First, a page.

This invention will be more fully understood by referring to the accompanying drawing, in which- Fig. 1 is a cross-section of an improved condenser, and

Fig. 2 is a side elevation of Fig. 1.

Referring now to the drawing, the condenser I, which is the ordinary roll type non-inductive m condenser composed of alternate layers of metallic foil and insulating material wound upon a mandrel 2 which is composed of a central insulating member 3 and two terminal end members 4 and 5. The condenser is placed 15 within an insulating casing or housing 6 which has fastened at both ends a metallic end cap I which is rigidly secured to housing 6 by means of suitable cement 8 flrmlykeyed to grooves 9 and I0. At one end of the casing a small in- 20 ductance coil II is connected to condenser I at a point I2 by means of a suitable nut I3 and washer I4. The upper end of the coil is secured to an insulating disc I5 which is retained by suitable nuts IB and II, the upper end of the 25 coil being connected by nuts I9 and 20 to a metallic washer 2|. It will be noted that the electrical circuit from the connection to the upper cap passes through the metallic washer and then through the wire inductance coil to 30 the upper terminal 4 of the condenser mandrel, the lower terminal mandrel 5 directly connecting the lower end of condenser I to the end cap 22. This end cap is provided with a lug 23 for mechanically securing the condenser to the an- 35 tenna. The upper end of end cap I is threaded to receive a mechanical securing member 24 which is provided with a mounted lug 25 similar to lug 23 in the end of member 22. A boss 26 is arranged on member 24 for securing a lug 2'! 40 which is provided with suitable bolts 28 and nuts 25 and washers 30 for a fuse 3|, this fuse being a 50-ampere bare wire. However, this could be any other type, such as is used on general power lines.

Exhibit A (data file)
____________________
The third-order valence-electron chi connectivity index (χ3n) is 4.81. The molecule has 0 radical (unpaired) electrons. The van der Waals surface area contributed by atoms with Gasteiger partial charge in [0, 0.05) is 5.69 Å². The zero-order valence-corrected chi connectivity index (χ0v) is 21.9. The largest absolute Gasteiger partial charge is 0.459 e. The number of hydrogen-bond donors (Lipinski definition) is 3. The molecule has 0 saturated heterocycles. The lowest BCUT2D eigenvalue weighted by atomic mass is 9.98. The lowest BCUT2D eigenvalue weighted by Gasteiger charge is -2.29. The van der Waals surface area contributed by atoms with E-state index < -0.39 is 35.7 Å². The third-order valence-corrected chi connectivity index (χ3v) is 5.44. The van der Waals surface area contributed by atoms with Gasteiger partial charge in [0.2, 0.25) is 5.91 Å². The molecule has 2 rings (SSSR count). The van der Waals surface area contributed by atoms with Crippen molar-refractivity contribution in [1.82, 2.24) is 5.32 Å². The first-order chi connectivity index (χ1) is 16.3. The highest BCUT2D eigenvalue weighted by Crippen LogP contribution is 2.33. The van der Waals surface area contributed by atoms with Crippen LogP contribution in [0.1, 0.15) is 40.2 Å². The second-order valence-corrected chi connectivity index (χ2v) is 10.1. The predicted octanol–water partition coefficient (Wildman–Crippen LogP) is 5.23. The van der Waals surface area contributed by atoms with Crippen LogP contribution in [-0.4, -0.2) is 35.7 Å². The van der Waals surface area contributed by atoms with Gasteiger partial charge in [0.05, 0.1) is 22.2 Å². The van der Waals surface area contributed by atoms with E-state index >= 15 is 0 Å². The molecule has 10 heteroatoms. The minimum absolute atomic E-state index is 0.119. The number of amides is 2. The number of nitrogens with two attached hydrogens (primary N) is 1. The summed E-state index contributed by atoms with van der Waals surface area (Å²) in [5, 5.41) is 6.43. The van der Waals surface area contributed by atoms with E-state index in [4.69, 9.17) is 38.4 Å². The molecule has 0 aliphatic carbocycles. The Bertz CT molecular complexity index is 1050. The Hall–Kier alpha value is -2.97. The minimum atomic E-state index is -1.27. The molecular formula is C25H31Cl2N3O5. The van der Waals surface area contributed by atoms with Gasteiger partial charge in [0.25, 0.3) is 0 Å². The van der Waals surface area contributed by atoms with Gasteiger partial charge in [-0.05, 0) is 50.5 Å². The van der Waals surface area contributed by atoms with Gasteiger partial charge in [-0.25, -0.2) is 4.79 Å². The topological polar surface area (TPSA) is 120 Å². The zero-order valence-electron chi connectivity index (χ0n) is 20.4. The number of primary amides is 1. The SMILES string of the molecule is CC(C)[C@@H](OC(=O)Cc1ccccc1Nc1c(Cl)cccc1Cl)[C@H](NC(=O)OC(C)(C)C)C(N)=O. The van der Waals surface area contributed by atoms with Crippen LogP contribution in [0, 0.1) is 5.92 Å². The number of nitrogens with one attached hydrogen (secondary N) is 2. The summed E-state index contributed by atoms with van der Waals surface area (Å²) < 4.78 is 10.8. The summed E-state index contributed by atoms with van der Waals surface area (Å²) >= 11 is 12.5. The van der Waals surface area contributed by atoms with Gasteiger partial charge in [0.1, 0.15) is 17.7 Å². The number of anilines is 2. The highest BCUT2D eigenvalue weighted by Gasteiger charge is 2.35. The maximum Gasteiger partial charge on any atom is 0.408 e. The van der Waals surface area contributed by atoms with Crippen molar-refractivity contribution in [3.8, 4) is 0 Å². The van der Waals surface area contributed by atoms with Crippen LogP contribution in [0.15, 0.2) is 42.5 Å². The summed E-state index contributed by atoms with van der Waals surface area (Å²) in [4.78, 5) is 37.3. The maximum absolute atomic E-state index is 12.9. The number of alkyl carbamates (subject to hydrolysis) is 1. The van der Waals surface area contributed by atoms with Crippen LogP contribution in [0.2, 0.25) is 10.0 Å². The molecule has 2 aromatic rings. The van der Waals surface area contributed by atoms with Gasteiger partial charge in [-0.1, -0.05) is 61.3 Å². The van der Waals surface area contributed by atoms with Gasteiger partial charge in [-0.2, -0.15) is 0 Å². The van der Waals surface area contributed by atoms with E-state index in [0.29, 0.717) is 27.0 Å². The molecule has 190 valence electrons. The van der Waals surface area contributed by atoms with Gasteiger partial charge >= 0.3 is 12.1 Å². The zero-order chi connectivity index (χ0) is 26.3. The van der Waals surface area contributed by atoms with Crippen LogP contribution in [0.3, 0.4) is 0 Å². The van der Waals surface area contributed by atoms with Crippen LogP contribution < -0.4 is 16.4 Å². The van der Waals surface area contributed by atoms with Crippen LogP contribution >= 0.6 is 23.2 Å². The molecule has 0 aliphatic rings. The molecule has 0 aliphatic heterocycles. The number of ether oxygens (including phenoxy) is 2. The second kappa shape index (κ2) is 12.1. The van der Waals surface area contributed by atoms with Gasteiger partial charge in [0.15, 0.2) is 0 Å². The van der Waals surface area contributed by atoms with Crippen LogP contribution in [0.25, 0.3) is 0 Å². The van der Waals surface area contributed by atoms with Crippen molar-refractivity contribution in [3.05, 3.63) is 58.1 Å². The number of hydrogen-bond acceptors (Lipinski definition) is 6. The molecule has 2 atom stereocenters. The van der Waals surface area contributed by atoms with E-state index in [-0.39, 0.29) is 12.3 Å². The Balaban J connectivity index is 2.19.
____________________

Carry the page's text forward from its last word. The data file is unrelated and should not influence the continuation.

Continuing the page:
on end cap 22 a boss 32, similar to boss 26, is arranged for securely mounting an insulating block 33 which is retained in place by a metallic strip 34 by means of a bolt 35 and washers 36 and 31. The member 34 is tapered at the 50 end to form one end of a spark gap at point 38. The upper end of the insulating block 33 is provided with a metallic strip 39 which terminates in a hollow semi-spherical member 40 which serves the dual purpose of a rain shield and the other member of the spark gap. The bosses ll and I! are also provided with a terminal screw 4i and nut 42. The spark gap is-set with such a spacing that it can be generally relied upon to remain open except in cases of excessive voltage. In order to make this gap reliable, it is necessary to use a fairly large spacing. The voltage necessary to break down such a gap is sometimes in excess of the voltage for which it is practical to build sleet-melting condensers. cordingly, a simple spark gap connected in parallel with an ordinary sleet-melting condenser does not afford suilicient protection. Therefore, by the placing of the inductance il in series with condenser I, the steep wave-front of the lightning voltage builds up a suiliciently high voltage across inductance coil ii to break down the spark gap' before the condenser has been charged to a sufficiently high voltage which would damage the entire condenser structure.